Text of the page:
Tag Archive for Iron Age

Usseglio, Alpine cults, archaeology and rock art

Ròch dij Gieugh

Ròch dij Gieugh

[Usseglio: culti in ambiente alpino, archeologia e arte rupestre]. A new exhibition room dedicated to the cults of the Alps has recently enriched the Civic Alpine Museum Arnaldo Tazzetti of Usseglio. A part of the room is devoted to the monumental Ròch dij Gieugh, an engraved stone situated on the slopes of the Usseglio mountains. The interest in this rock is given by the great number of shoeprints connected to a complex network of cup-marks and grooves. New important discoveries emerged during the recent tracing: three figures of Iron Age warriors and a possible votive inscription to Juppiter, the first found in the Alps on a cup-marked rock [ENG-ITA].

by Andrea ARCÀ and Angelo Eugenio FOSSATI Read more

Seradina 12, Valcamonica, 83 years of research

Seradina R12 deer

Seradina R12 deer

Covering more than 200 square metres, Rock 12 is the largest engraved rock of the Seradina area; it is included in the Seradina-Bedolina Archaeological Municipal Park. Its beautiful and richly engraved surface has been known since the first discovery of the greatest part of the Valcamonica rock art (1932). In the 1980s the rock was traced and studied under the direction of Mila Simões de Abreu, during which time the tracing was completed. Seradina 12 hosts some very rare iconographic items; among them, we can notice six Iron Age horse-driven ploughing scenes. Two of them are accompanied by sexual scenes, the action meaningfully performed while the ground is being hoed.

by M.Simões de ABREU and A.E. FOSSATI

Read more

Footprints in the Alps – pediformi nelle Alpi

Pisselerand

Pisselerand

Footprints in the Alpine rock art: diffusion, chronology and interpretation. Abstract and slides of the communication presented on Tuesday 1 September 2015 at the IFRAO 2015 – XIX International Rock Art Conference (Cáceres, Spain). The communication provides a detailed description of the most important cases of alpine rocks bearing footprints, a chronological frame for the corresponding engraving phases, and a discussion about suggested interpretations.
Le impronte di piede nell’arte rupestre Alpina: diffusione, cronologia e interpretazione (abstract in Italiano)

by Andrea Arcà

Read more

Valcamonica, Rock Art Fieldwork 2015

Tracing prehistory

Tracing prehistory

Tracing prehistory: from July 16 to August 6 2015 the annual archaeology field school at Paspardo will be open to archaeologists, scholars, students and enthusiasts. This area gives a great opportunity to learn, survey, photograph, draw and catalogue the rock engravings. The program involves field research, documentation, tracing, guided visits and lectures. Fieldwork is organised by Footsteps of Man, Valcamonica. Infos, poster and photo-galleries here available.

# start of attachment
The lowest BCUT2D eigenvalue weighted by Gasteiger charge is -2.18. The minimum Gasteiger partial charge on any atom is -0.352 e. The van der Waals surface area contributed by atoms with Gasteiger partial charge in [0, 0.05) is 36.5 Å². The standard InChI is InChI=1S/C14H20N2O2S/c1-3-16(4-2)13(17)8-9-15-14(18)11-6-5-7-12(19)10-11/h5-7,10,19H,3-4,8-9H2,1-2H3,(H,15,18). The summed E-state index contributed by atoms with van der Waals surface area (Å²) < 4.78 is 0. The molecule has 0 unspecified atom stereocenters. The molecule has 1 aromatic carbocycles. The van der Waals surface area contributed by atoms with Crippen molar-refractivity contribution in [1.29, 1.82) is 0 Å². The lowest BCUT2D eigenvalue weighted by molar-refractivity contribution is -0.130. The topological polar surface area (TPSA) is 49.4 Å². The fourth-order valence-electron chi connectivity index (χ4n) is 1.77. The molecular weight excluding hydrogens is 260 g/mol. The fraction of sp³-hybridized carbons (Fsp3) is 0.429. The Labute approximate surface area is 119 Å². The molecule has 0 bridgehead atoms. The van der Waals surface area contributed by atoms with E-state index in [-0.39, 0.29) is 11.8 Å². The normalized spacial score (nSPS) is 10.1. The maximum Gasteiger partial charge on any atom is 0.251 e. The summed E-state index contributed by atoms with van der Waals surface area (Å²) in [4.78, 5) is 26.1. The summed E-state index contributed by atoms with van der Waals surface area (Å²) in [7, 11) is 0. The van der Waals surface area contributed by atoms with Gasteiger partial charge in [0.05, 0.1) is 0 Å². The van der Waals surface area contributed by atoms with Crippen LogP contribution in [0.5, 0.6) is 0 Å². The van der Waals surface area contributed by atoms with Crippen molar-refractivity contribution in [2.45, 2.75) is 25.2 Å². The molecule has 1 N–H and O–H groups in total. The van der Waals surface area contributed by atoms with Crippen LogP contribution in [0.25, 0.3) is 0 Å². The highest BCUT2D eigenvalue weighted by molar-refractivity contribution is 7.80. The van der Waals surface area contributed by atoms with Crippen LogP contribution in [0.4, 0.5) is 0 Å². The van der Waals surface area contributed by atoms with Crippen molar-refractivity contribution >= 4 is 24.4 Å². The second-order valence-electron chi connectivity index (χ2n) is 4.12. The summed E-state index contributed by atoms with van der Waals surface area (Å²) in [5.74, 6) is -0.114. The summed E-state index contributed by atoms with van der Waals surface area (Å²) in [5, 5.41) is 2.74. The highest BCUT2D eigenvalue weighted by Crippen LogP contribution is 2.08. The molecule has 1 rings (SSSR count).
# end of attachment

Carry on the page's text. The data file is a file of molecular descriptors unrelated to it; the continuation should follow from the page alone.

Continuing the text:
by Angelo Eugenio Fossati

Read more

Valcamonica, 2013 Rock Art Fieldwork & Field School

rosril2

Tracing prehistory

Again in 2013, from July 18 to August 8, Footsteps of Man organizes its annual archaeology field school at Paspardo. This area gives a great opportunity to archaeologists, scholars, students and enthusiasts. The project participants will learn to survey, clean, photograph, draw and catalogue the rock engravings. The program involves field research, documentation, tracing, guided visits and lectures. Infos, poster and photo-galleries here available.

 

by Angelo Eugenio Fossati

Read more

Valcamonica, 2012 Rock Art Fieldwork & Field School

Tracing Valcamonica rock art

Again in 2012 Footsteps of Man organizes its annual archaeology field school at Paspardo. This area gives a great opportunity to archaeologists, scholars, students and enthusiasts. The project participants will learn to survey, clean, photograph, draw and catalogue the rock engravings. (2013 fieldwork Jul 18-Aug 8)

 

by Angelo Eugenio Fossati

Read more

Dating and (up)dating Valcamonica rock art

Valcamonica chronology

Since the beginning the achievement of a correct chronological attribution has represented an important point of any rock art research. But since the beginning any chronological attribution has been subjected to the risk of being questioned, not accepted or simply updated. So rock art dating is often controversial…

by Andrea Arcà

Read more